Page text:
• It feels like it takes a lot of effort to log off once you've started scrolling through Instagram or Twitter feeds, even if no one is waiting for your response.

  • You get into arguments with friends and family members because they see how much time you spend online and feel jealous or upset about it.

  • You find yourself feeling sad after spending time on social media even if nothing awful happened while you were online.

  • You're constantly comparing yourself, your own life, and achievements to others and find yourself lacking.

  • You feel constantly worried about what other people think about you or what might happen if someone finds out something about you that makes them think less of you.

  • You constantly check your phone screen during conversations with friends and family members.

If these scenarios sound familiar and make sense to you, then yes! Social media may be triggering your anxiety.

How to reduce anxiety caused by social media

Here are 5 ways to reduce the stress and pressure of being online:

  1. Don't check it constantly If you find yourself stuck constantly checking your phone or computer for updates on social media sites like Twitter and Instagram, try setting a timer and only checking once an hour or so.That way, you won't get sucked into looking at every post on your newsfeed as soon as they go live.

  2. Turn off push notifications on your phone Turn them off so your phone doesn't buzz whenever someone comments on an Instagram photo or tweets something at you. You can still login manually when you want to see what people have been up to, but at least this way, you won't get distracted by their updates when they pop up on your screen all the time.

  3. Don't compare yourself to others It's easy to compare yourself to other people on social media, but that's not how we were meant to live our lives. You are unique, and you have a unique path in life.

  4. Limit your time spent on social media Many people find that when they spend too much time on social media sites like Facebook or Instagram, they start feeling anxious about how much time they're spending there instead of focusing on other important things such as work. Try setting limits for yourself. For example, only spend 30 minutes per day on social media platforms.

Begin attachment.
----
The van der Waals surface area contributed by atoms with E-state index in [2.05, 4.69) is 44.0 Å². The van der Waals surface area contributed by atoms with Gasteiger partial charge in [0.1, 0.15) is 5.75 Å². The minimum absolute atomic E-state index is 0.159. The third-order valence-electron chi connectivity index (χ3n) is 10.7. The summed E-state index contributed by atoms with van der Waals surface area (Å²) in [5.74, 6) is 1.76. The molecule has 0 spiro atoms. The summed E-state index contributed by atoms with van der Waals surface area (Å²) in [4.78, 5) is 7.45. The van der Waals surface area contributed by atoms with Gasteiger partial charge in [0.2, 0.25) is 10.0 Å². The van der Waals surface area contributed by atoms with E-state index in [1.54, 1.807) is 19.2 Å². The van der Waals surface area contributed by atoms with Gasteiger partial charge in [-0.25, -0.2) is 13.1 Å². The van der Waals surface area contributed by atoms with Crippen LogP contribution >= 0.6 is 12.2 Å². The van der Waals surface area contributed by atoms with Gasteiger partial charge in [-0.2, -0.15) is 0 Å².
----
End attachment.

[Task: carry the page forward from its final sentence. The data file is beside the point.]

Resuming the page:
5. Get off social media at least once a day The best way to reduce anxiety caused by social media is to get away from it entirely for at least one hour each day. If you're having trouble disconnecting, try setting the alarm for 30 minutes or an hour before bed. You have time to go offline before getting into bed when it goes off.


Social media can be an incredible way to connect with family, friends, and the world. But It may also negatively affect your mental health if you're not careful.

If you feel like social media is triggering your anxiety, take steps to monitor and control what you're seeing. Change your privacy settings, step away from the screen occasionally, and consider limiting how often you use it.

And remember that just because other people's lives seem perfect doesn't mean they really are.


Cyberbullying (2018).
Emily B. O’Day, Richard G. Heimberg. (2021). Social media use, social anxiety, and loneliness: A systematic review. Computers in Human Behaviour Reports.
Impact of social media on youth mental health.
Karim, F., Oyewande, A. A., Abdalla, L. F., Chaudhry Ehsanullah, R., & Khan, S. (2020). Social Media Use and Its Connection to Mental Health: A Systematic Review Cureus.